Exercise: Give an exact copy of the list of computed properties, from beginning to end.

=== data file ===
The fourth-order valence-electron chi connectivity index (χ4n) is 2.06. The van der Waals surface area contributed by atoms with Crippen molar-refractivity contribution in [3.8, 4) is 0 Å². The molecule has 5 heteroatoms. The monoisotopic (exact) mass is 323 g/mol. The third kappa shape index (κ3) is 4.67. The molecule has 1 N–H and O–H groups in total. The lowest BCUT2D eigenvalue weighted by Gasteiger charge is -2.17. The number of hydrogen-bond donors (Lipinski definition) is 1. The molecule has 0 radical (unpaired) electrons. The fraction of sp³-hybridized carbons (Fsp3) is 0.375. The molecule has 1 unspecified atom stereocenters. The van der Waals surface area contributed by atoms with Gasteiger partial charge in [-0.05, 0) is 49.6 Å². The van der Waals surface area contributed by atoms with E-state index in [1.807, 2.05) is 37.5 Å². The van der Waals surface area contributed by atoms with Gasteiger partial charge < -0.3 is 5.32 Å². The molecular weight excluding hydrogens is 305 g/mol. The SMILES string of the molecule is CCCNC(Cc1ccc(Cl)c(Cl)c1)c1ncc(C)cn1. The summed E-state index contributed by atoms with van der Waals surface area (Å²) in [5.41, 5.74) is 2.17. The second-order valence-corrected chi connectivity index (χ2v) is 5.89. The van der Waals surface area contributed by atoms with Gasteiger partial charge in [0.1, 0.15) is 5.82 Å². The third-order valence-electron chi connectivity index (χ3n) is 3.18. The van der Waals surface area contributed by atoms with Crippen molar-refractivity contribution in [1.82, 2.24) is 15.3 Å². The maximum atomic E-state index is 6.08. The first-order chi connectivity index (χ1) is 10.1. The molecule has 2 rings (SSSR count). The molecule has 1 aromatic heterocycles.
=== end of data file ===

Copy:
The fourth-order valence-electron chi connectivity index (χ4n) is 2.06. The van der Waals surface area contributed by atoms with Crippen molar-refractivity contribution in [3.8, 4) is 0 Å². The molecule has 5 heteroatoms. The monoisotopic (exact) mass is 323 g/mol. The third kappa shape index (κ3) is 4.67. The molecule has 1 N–H and O–H groups in total. The lowest BCUT2D eigenvalue weighted by Gasteiger charge is -2.17. The number of hydrogen-bond donors (Lipinski definition) is 1. The molecule has 0 radical (unpaired) electrons. The fraction of sp³-hybridized carbons (Fsp3) is 0.375. The molecule has 1 unspecified atom stereocenters. The van der Waals surface area contributed by atoms with Gasteiger partial charge in [-0.05, 0) is 49.6 Å². The van der Waals surface area contributed by atoms with E-state index in [1.807, 2.05) is 37.5 Å². The van der Waals surface area contributed by atoms with Gasteiger partial charge < -0.3 is 5.32 Å². The molecular weight excluding hydrogens is 305 g/mol. The SMILES string of the molecule is CCCNC(Cc1ccc(Cl)c(Cl)c1)c1ncc(C)cn1. The summed E-state index contributed by atoms with van der Waals surface area (Å²) in [5.41, 5.74) is 2.17. The second-order valence-corrected chi connectivity index (χ2v) is 5.89. The van der Waals surface area contributed by atoms with Gasteiger partial charge in [0.1, 0.15) is 5.82 Å². The third-order valence-electron chi connectivity index (χ3n) is 3.18. The van der Waals surface area contributed by atoms with Crippen molar-refractivity contribution in [1.82, 2.24) is 15.3 Å². The maximum atomic E-state index is 6.08. The first-order chi connectivity index (χ1) is 10.1. The molecule has 2 rings (SSSR count). The molecule has 1 aromatic heterocycles.